Then, at age 23, he came across Sir Edwin Arnold’s “The Light of Asia.” Describing his sensations after reading it, he has said, “I could not stir from my seat till I read every word. When I did rise from the reading of this book, it was as though I had become a different man. A curtain seemed to have rolled back from the face of the Universe, and I saw the causes and meaning of things which had hitherto been dark mysteries. There was a revelation which was almost blending in its brilliance and suddenness, an exaltation which alarmed me while it transported me into a felicitous insight. The vision quickly faded, but its influence remained, the memory of it saving me in many an hour of darkness and temptation, until that calmer time of meditation and knowledge, ten years later, when it returned never again to fade from the mind.” In “The Light of Asia,” Sir Edwin Arnold sought, by the medium of an imaginary Buddhist votary, to depict the life and character and indicate the philosophy of that noble hero and reformer, Prince Gautama of India, the founder of Buddhism. “More than a third of mankind owe their moral and religious ideas to this illustrious prince, whose personality, though imperfectly revealed in the existing sources of information, cannot but appear the highest, gentlest, holiest, and most beneficent, which one exception, in the history of Thought.”
If ye lay bound upon the wheel of change,
And no way were of breaking from the chain,
The Heart of boundless Being is a curse,
The soul of thing fell pain.
Ye are not bound! The soul of things is sweet,
The heart of being is celestial rest;
Stronger than woe is will; that which was good
Doth pass to better –best.
I, Buddha, who wept with all my brother’s tears,
Whose heart was broken by a whole world’s woe,
Laugh and am glad, for there is liberty!
Ho! Ye who suffer! Know.
Ye suffer from yourselves. None else compels,
None other holds you that ye live and die,
And whirl upon the wheel, and hug and kiss
It spokes of agony.
Its tire of tears, its nave of nothingness,
Behold, I show you Truth! Lower than hell,
Higher than heaven, outside the utmost stars,
Farther than Brahm doth dwell.
Before beginning, and without an end,
As space eternal and as surety sure,
Is fixed a power divine which moves to good,
Only its laws endure.
From the date of reading “The Light of Asia” began James Allen’s great search for truth.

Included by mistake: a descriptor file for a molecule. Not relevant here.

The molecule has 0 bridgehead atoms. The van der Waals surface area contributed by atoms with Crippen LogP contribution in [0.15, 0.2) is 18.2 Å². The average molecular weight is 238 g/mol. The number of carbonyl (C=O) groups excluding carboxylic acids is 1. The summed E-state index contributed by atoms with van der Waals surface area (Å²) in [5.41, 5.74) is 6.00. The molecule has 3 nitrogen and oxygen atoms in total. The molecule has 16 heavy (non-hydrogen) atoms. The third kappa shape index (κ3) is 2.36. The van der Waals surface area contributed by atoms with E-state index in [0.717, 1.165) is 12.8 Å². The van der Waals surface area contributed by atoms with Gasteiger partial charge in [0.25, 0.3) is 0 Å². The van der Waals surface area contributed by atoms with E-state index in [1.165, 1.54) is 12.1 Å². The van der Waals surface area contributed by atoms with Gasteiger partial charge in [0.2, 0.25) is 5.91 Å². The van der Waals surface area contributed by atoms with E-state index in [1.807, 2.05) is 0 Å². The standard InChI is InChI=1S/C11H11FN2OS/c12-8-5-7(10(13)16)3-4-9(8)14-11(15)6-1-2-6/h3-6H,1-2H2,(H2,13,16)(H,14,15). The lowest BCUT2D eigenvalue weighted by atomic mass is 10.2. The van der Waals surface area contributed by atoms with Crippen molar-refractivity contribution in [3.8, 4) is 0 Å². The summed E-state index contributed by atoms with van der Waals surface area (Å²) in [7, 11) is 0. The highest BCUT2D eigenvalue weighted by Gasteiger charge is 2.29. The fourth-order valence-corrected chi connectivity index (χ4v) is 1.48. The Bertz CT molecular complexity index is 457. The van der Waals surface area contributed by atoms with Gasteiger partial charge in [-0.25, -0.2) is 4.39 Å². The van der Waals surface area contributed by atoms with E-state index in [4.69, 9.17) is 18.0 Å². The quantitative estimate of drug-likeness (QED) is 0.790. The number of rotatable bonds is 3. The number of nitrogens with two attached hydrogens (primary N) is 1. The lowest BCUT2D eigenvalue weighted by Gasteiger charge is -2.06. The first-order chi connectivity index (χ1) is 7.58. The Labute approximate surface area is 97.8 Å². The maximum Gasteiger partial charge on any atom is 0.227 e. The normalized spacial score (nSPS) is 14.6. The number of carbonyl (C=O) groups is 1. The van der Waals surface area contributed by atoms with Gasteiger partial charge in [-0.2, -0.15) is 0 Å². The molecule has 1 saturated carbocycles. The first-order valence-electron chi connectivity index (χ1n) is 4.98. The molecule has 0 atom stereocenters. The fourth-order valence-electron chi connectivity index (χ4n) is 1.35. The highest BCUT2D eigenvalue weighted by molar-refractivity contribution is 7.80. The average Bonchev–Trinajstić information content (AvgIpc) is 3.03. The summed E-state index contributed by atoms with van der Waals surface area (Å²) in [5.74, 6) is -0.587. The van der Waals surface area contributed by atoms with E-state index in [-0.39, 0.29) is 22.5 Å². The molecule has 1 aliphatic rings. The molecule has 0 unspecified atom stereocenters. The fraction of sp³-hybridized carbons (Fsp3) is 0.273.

At the age of 26 came “The Bhagavad Gita.” There followed the books of the Chinese sages and the Gospel of Buddha by Paul Carus, Dr. Bucke’s Cosmic Conservances also had an influence on him, inasmuch as it gave a scientific explanation of what had already been revealed inwardly.
When about the age of 25, James Allen left his native town and went to London, where he was for a time a private secretary, working from 9 to 6 o’clock, and using every moment out of office hours for writing his books. He afterwards founded “The Light of Reason,” and gave up his time to the work of editing the magazine, at the same time carrying on a voluminous correspondence with searchers after truth all over the world. He met Mrs. Allen, who was a sister in an East End mission at the time, when he was 29 years of age. She proved a true mate, and now carries on the work which her husband inaugurated. Leaving London, they took up residence in beautiful Ilfracombe, where the remainder of James Allen’s life was spent.
His first book was “From Poverty to Power,” which is considered to be his best work. It has passed into many editions, and Mrs. Allen states that tens of thousands have been sold all over the world, both authorized and pirated editions. In this book he urges the reader to strive to realize, and merely hold as a theory, the evil is a passing phase, a self-created shadow; that all your pains, sorrows, and misfortunes have come to you by a process of undeviating and absolutely perfect law; have come to you because you deserve and require them, and that by first enduring, and then understanding them, you may be made stronger, wiser, nobler. He says: “When you have fully entered into his realization, you will be in a position to mould your own circumstances, to transmute all evil into good, and to weave, with a master hand, the fabric of your destiny.” Soon after the publication of “From Poverty to Power,” came “All These Things Added,” and then, “As a Man Thinketh.” Other books followed such as “Above Life’s Turmoil,” “The Mastery of Destiny,” “Byways of Blessedness,” “The Life Triumphant,” “Out From the Heart,” “Through the Gate of Good,” “From Passion to Peace,” “Man: King of Mind, Body, and Circumstance,” and “The Eight Pillars of Prosperity.” James Allen took a keen interest in many scientific subjects, delighting in astronomy, geology, and botany, and might have written on a wide range of subjects had he chosen to do so. He was often asked for articles on many question outside his own particular work, but he refused to comply, concentrating his whole though and effort on preaching the gospel of selflessness. After a short illness, he died on January 24th, 1912, in the forty-eighth year of his age. Six days later his remains were cremated at Leicester, and his ashes were devoutly scattered to the four winds with the following invocation, uttered audibly:
“As these ashes of James Allen are cast to the four winds of heaven, so may the truth he taught permeate to the four corners of the earth, carrying with it joy, peace, and consolation.”